From the Episcopal Common Book of Prayer – For the Human Family
O God, you made us in your own image and redeemed us through Jesus your Son: Look with compassion on the whole human family; take away the arrogance and hatred which infect our hearts; break down the walls that separate us; unite us in bonds of love; and work through our struggle and confusion to accomplish your purposes on earth; that, in your good time, all nations and races may serve you in harmony around your heavenly throne; through Jesus Christ our Lord. Amen.
From the Episcopal Common Book of Prayer – for Social Justice
Grant, O God, that your holy and life-giving Spirit may so move every human heart [and especially the hearts of the people of this land], that barriers which divide us may crumble, suspicions disappear, and hatreds cease; that our divisions being healed, we may live in justice and peace; through Jesus Christ our Lord. Amen.
Muslim Prayers of Supplication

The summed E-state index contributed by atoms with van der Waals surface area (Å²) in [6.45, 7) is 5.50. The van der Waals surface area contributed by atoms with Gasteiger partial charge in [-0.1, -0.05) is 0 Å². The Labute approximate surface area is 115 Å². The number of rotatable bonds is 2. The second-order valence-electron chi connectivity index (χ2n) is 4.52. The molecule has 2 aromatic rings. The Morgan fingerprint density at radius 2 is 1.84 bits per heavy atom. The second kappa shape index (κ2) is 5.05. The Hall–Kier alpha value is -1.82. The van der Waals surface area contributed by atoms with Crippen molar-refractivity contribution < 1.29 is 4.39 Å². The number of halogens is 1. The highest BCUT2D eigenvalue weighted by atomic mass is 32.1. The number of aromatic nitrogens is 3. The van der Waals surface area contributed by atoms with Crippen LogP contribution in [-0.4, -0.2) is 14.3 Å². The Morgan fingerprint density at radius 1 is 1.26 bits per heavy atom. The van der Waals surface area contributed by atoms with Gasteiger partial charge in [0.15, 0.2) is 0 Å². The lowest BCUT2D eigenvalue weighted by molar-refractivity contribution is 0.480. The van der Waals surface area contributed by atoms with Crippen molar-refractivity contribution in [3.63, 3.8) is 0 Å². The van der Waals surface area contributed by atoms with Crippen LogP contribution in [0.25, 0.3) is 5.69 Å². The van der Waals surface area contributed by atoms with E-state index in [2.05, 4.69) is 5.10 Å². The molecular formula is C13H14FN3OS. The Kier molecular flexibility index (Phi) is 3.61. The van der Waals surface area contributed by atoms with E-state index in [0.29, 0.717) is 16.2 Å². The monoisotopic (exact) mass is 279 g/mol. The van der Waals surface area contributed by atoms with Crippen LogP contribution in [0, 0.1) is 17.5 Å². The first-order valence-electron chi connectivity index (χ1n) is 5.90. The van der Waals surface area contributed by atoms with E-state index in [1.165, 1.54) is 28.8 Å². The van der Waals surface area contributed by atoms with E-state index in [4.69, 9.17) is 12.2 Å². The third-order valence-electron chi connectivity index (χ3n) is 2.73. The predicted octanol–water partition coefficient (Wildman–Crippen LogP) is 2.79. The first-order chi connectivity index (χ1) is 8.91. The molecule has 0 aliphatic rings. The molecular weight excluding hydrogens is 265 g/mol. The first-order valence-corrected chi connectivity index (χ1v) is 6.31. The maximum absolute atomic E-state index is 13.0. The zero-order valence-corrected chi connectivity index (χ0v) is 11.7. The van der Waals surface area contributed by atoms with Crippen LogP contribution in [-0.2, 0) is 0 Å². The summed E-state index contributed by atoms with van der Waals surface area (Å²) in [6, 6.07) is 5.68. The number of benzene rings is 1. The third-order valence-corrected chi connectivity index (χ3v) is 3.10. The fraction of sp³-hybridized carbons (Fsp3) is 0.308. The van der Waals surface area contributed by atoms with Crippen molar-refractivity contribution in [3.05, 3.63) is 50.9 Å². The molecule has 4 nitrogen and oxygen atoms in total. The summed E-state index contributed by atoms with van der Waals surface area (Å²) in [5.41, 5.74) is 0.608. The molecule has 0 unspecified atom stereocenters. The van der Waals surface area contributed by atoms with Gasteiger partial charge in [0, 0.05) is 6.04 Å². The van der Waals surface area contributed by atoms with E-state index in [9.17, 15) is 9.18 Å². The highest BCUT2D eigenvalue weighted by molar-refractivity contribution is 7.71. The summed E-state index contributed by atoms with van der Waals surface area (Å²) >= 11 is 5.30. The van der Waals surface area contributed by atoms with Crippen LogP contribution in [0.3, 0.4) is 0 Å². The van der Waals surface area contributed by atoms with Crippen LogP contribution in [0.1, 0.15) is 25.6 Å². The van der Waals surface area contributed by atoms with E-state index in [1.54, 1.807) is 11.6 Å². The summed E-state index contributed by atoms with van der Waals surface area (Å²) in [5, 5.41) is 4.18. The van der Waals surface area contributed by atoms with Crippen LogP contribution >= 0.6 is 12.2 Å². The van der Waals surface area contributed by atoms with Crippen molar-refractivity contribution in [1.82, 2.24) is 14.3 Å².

O Allah! Forgive me all my sins, great and small, the first and the last, those that are apparent and those that are hidden. [Muslim 1:350]. O Allah, I seek Your forgiveness for all my sins. I ask You to forgive me for all my wrongdoings against people that You have recorded, for there are many rights and dues owed to Your servants that I am burdened with and for which I owe. O Allah, even if these (wrongdoings) are many they are insignificant in comparison with the magnitude of Your forgiveness. O Allah, any male or female servant of Yours who has rights upon me, in either that I have unjustly taken from him in regards to his land, possession, honor, body; whether he was absent or present; or he or his representatives demanded it from me and neither was I able to return it to him nor did I seek release of it from him.